A whole new world

By | 13 October, 2011

I’ve decided to learn to play a musical instrument. My family will quickly tell you that this is well outside my current skillset. I’m not renowned for my sense of rhythm or pitch. However, the husband plays the tenor horn in a wind orchestra and in a pub after a recent concert I was bullied/coerced/persuaded/pressured into learning. Lots of enthusiastic cries of “the husband can teach you and then you can practice with us” and a little bit of beer lead to me agreeing to learn to play the baritone.


The instrument through which ears are being tortured

I don’t remember my diagnosis with diabetes, but learning a musical instrument has given me some sense of the complete bewilderment that happens when you are dragged into a world you didn’t really know existed. While the new diabetic grapples with basal rates, carb ratios, hypos and hypers I am being told to tighten my embouchure, control my diaphragm (which I’m yet to locate) and to believe that one day I will be able to translate the dots on the page into some form of enjoyable music.  This is like being told at diagnosis that one day you will be able to carb count a whole meal without the aid of a calculator and several reference books. It’s very hard to believe at the time.

There are lots of new things to do. Those who aren’t pancreatically challenged consider it abnormal for someone to stab themselves in the finger to illicit blood or to inject random areas of fat throughout the day. Those of us who aren’t musical are perplexed by the revelation that some people are able to beat a rhythm with their feet, whilst their fingers press down the valves and their mouth blows in the air to create the notes. Changing my first infusion set was not this confusing, I’m sure of it.

The sense of bafflement isn’t helped by the fact that people keep moving the goalposts. Like when you learn to carb count and you learn what insulin you need for 10g of carbs. You start to get confident, this isn’t so hard after all. And then they tell you that actually 10g of carbs from an apple will be absorbed at a different rate to 10g from a pizza, so really it’s a lot harder than it first appears. The same happens in music. You think you’ve got the hang of the counting thing and then they change the rhythm you’ve got to count in. It’s a cruel world.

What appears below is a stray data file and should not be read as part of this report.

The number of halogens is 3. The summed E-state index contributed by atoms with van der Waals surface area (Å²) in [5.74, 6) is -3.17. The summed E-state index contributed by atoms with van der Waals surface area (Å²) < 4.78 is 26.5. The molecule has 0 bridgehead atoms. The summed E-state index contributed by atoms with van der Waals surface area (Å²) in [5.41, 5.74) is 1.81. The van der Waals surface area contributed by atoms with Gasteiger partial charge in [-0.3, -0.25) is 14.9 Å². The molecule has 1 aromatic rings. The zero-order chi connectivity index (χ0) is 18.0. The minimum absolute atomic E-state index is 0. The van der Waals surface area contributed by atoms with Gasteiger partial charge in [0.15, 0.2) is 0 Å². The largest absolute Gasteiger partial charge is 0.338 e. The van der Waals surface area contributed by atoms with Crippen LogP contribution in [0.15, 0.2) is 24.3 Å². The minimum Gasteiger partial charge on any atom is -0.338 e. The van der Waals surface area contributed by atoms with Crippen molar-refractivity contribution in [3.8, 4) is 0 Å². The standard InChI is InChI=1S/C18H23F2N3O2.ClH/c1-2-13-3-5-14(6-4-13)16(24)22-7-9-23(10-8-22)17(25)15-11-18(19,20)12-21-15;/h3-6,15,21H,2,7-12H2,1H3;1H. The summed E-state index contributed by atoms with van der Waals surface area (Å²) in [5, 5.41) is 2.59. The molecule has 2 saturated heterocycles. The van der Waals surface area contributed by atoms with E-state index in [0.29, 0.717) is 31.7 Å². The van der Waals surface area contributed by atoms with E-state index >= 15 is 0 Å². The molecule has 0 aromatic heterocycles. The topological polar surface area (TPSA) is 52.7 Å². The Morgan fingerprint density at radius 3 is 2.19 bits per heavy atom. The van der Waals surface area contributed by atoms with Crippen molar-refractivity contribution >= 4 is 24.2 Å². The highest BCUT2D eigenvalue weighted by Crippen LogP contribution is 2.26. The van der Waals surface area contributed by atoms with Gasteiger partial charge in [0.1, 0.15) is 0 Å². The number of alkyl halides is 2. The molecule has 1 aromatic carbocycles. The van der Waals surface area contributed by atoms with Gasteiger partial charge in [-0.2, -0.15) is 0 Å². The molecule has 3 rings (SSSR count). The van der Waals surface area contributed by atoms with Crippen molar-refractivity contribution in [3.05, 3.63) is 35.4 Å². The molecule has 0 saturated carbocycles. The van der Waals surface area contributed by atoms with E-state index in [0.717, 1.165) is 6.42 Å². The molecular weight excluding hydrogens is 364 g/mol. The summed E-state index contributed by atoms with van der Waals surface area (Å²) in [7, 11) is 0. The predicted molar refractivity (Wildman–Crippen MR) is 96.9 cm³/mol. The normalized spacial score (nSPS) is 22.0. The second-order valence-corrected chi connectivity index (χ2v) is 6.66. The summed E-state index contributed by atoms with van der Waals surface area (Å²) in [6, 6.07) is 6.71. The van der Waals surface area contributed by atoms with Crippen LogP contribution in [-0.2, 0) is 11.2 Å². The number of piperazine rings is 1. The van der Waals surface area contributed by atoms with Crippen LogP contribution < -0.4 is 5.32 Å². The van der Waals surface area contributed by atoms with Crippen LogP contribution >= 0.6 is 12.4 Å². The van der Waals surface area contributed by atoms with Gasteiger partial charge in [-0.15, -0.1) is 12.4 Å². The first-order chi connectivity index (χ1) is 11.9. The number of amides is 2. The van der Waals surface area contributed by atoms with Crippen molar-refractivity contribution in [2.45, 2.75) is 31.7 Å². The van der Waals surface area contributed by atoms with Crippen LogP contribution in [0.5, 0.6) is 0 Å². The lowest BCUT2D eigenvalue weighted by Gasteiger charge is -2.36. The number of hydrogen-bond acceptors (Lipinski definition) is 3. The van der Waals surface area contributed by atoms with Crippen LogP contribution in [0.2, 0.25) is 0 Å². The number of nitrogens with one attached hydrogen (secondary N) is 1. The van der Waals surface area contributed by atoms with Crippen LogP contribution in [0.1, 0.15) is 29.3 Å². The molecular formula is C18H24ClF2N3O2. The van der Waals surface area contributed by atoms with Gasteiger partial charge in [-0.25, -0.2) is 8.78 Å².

One of the marvellous things about diabetes is that you get to start again every day. Just because you were a 15 all day yesterday doesn’t mean the same has to happen today. Music appears to be similar. Last night’s rendition of Twinkle Twinkle Little Star was quite frankly an embarrassment to nursery rhymes. Today’s however was a shining example of wonderment, assuming you like your nursery rhymes belted out from a lower brass instrument. Things change quickly in the worlds of diabetes and music.

So, as I blunder into this new musical world it does make me realise how much I take my diabetes knowledge for granted because I have no memory of having to learn all this stuff. I’m quite grateful for that. If I’m not very good at the baritone I can always hide it under the table and forget all about it, sadly the same doesn’t apply to the diabetes.

14 thoughts on “A whole new world

  1. Tim

    Next on the list of things for Shoot Up to do:

    – Form Bavarian oompah band
    – Purchase lederhosen